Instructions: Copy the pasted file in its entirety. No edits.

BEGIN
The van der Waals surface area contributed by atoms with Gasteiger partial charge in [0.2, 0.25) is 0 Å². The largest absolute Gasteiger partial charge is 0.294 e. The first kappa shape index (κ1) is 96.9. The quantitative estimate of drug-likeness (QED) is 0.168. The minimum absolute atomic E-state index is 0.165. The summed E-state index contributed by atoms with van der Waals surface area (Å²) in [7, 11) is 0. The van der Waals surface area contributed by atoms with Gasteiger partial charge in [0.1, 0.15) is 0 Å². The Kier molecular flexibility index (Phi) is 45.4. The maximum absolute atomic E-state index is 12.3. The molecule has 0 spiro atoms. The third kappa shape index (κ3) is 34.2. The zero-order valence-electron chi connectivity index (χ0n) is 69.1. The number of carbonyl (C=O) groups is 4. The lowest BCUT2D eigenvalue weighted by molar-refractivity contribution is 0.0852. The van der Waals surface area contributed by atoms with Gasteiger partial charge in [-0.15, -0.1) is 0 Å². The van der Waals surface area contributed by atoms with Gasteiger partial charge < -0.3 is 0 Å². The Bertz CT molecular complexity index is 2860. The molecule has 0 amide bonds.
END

The van der Waals surface area contributed by atoms with Gasteiger partial charge in [0.2, 0.25) is 0 Å². The largest absolute Gasteiger partial charge is 0.294 e. The first kappa shape index (κ1) is 96.9. The quantitative estimate of drug-likeness (QED) is 0.168. The minimum absolute atomic E-state index is 0.165. The summed E-state index contributed by atoms with van der Waals surface area (Å²) in [7, 11) is 0. The van der Waals surface area contributed by atoms with Gasteiger partial charge in [0.1, 0.15) is 0 Å². The Kier molecular flexibility index (Phi) is 45.4. The maximum absolute atomic E-state index is 12.3. The molecule has 0 spiro atoms. The third kappa shape index (κ3) is 34.2. The zero-order valence-electron chi connectivity index (χ0n) is 69.1. The number of carbonyl (C=O) groups is 4. The lowest BCUT2D eigenvalue weighted by molar-refractivity contribution is 0.0852. The van der Waals surface area contributed by atoms with Gasteiger partial charge in [-0.15, -0.1) is 0 Å². The van der Waals surface area contributed by atoms with Gasteiger partial charge < -0.3 is 0 Å². The Bertz CT molecular complexity index is 2860. The molecule has 0 amide bonds.